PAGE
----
British cotton manufacturers in the 19th century would ask one another, “Can you imagine if every man in China added just one inch to his shirt-tail?” Chinese and Indian software developers in the 21st century may be contemplating the reverse, concerning code rather than cotton — an operating system that would be both cheaper and easier to use than the proprietary one that Microsoft pioneered and to which it is bound.

Far-fetched? Something of the sort happened with automobiles.

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Back in August 1996, an up-and-coming investor in the Russian economy named Elizabeth Hebert needed a little cash — $400,020 to be precise.

Forum Financial Group, a little financial services company based in Portland, Maine, had failed in its attempt to become the first company licensed to sell mutual funds in Russia. Now it had decided to sell its unit, First Russian Specialized Depository (FRSD).


Having moved to Moscow from London a couple of months earlier to start an asset management company of her own, Hebert wanted to buy it for her firm.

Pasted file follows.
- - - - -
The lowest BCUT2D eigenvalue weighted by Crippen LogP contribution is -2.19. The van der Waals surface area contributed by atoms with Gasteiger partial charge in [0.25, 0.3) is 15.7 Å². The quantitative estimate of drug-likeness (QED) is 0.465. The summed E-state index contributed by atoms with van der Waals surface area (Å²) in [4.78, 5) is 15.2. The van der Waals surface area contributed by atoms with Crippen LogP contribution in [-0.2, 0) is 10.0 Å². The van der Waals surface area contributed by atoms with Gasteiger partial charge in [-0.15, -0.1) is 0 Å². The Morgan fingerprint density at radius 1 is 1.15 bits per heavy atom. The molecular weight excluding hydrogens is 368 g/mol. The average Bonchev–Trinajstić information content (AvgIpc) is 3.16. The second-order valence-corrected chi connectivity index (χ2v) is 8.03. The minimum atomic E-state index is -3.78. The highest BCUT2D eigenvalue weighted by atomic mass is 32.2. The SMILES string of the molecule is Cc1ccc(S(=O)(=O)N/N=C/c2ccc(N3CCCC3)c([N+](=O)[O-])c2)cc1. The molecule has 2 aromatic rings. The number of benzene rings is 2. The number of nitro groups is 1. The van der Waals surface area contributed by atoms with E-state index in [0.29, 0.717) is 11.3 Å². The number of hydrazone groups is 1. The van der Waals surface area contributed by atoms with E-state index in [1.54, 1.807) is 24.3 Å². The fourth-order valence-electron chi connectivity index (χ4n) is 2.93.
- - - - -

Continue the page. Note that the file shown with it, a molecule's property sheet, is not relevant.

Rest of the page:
So she turned to her boyfriend’s father, a physician in Nampa, Idaho, for a loan. That’s when things started to get hazy.


Hebert ‘s boy friend was Jonathan Hay, a Rhodes scholar and Harvard Law school graduate who was then working for Harvard in Moscow. Hay was resident director of a US government-sponsored project to advise the Russian government. His boss was Harvard economics professor Andrei Shleifer, the overall project director.

Hay apparently considered using his own money to buy FRSD. But, he later testified, he was worried that he might no longer be able to work for the project because of the conflict of interest that ownership would create.

The next thing anyone knew, his girlfriend was borrowing $400,020 from Hay’s father.

Hebert apparently didn’t tell Hay she was asking for the money — at least he testified that he didn’t remember if she did. The father called his son, then made the loan, taking half the money from his son’s account — a fact Hay says his father didn’t bother to mention for another week, at which point he says he simply told Shleifer what had happened. His father sent the money directly to Hebert’s partner, Julia Zagachin, another Harvard employee who worked for both Shleifer and Hay. She promptly bought the firm.


Only when the US government began to investigate the Moscow project eight months later did the principals scramble to repay the money and unwind the deal.


When Forum Financial learned of the results of the government investigation, it sued Harvard in US District Court in Portland, claiming that Hay had lured them in and then bought them out while operating under the university’s escutcheon. Harvard countered that Forum simply had made the Russians mad, that Hay had tried to help, and that in any event Harvard itself bore no responsibility.